Sec.  37.9(a)(2), which require that all Required Transactions be
traded via either an Order Book or RFQ System.
---------------------------------------------------------------------------

    \71\ The Commission notes that swaps that are Permitted
Transactions, including those that are submitted to a DCO for
clearing, may already be executed through any method of execution
offered by a SEF pursuant to Sec.  37.9(c)(2).
---------------------------------------------------------------------------

    The Commission also believes that the proposed approach would
further the SEF statutory goals of promoting trading on SEFs and pre-
trade price transparency in the swaps market.\72\ The proposed rules
provide flexibility to depart from required execution methods that are
otherwise intended to advance those statutory goals; allowing
counterparties to correctly and efficiently execute swaps with the
intended terms and conditions, however, enhances market integrity on
SEFs, which promotes SEF participation. Additionally, the proposed
rules would also help to ensure that trade data, which market
participants rely upon to inform their swaps trading decisions,
accurately reflects prevailing market pricing at any given time.
---------------------------------------------------------------------------

    \72\ See 7 U.S.C. 7b-3(e).
---------------------------------------------------------------------------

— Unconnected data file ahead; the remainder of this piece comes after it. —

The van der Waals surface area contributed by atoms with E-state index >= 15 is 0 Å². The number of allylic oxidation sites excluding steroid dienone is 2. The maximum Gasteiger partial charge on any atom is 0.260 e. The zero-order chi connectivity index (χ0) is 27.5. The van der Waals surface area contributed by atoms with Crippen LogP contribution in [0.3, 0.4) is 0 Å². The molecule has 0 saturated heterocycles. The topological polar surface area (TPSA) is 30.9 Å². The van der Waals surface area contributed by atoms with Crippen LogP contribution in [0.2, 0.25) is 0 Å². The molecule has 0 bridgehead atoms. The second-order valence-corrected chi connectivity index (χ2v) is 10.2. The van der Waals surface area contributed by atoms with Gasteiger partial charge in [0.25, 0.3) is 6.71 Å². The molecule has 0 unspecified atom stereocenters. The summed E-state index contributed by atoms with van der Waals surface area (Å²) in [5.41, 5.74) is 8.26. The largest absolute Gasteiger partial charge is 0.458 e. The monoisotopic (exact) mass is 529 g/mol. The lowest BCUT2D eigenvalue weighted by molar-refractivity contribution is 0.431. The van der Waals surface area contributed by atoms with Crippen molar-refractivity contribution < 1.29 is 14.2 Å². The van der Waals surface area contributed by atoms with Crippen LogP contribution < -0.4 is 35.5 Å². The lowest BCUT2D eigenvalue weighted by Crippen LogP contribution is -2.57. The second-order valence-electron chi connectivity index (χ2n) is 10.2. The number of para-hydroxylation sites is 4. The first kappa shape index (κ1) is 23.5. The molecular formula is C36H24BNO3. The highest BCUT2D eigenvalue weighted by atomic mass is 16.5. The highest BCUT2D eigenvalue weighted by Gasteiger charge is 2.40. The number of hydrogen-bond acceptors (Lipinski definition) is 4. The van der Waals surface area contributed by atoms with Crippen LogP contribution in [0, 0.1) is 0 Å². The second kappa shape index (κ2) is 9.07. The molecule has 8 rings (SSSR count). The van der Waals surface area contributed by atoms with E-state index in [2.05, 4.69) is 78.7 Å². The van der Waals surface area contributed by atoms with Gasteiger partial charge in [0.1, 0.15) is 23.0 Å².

The Commission notes that the existing no-action relief is
currently subject to several conditions applicable to SEFs and
counterparties--for example, SEFs must affirmatively determine, or
determine after an ex post facto review, that an error trade has
occurred.\73\ Except as incorporated in the proposed rules herein, the
Commission intends for the proposed approach to otherwise provide SEFs
with the flexibility to address such aspects of its error trade policy
in a manner that is best suited to its trading and trade processing
operations.\74\
---------------------------------------------------------------------------

    \73\ See NAL No. 17-27 at 5-7 and NAL No. 20-01 at 4-5.
    \74\ Under the proposal's principles-based approach, the
Commission notes that a SEF would not be prohibited from
incorporating the conditions contained within NAL No. 17-27, or
implementing rules that allow market participants, sua sponte, to
correct error trades that have been accepted for clearing with an ex
post facto review by the SEF of the error trade, offsetting trade,
and correcting trade on a T+1 basis as is contemplated by NAL No.
20-01. Further, this proposal would not preclude SEFs from deploying
error trade rules and procedures which consider whether a
transaction cancellation or price adjustment will adversely impact
market integrity, facilitate market manipulation or other
illegitimate activity, or otherwise violate the CEA, Commission
regulations, or the SEF's rules. However, regardless of the error
trade rules and procedures that a SEF may adopt, the Commission
notes that pursuant to this proposal such rules must be fair,
transparent, and consistent. For example, in a scenario where a SEF
is unsure as to how to address an error, the SEF may have rules
which make it clear that the SEF will seek guidance and consent from
both counterparties to the error trade before correcting the error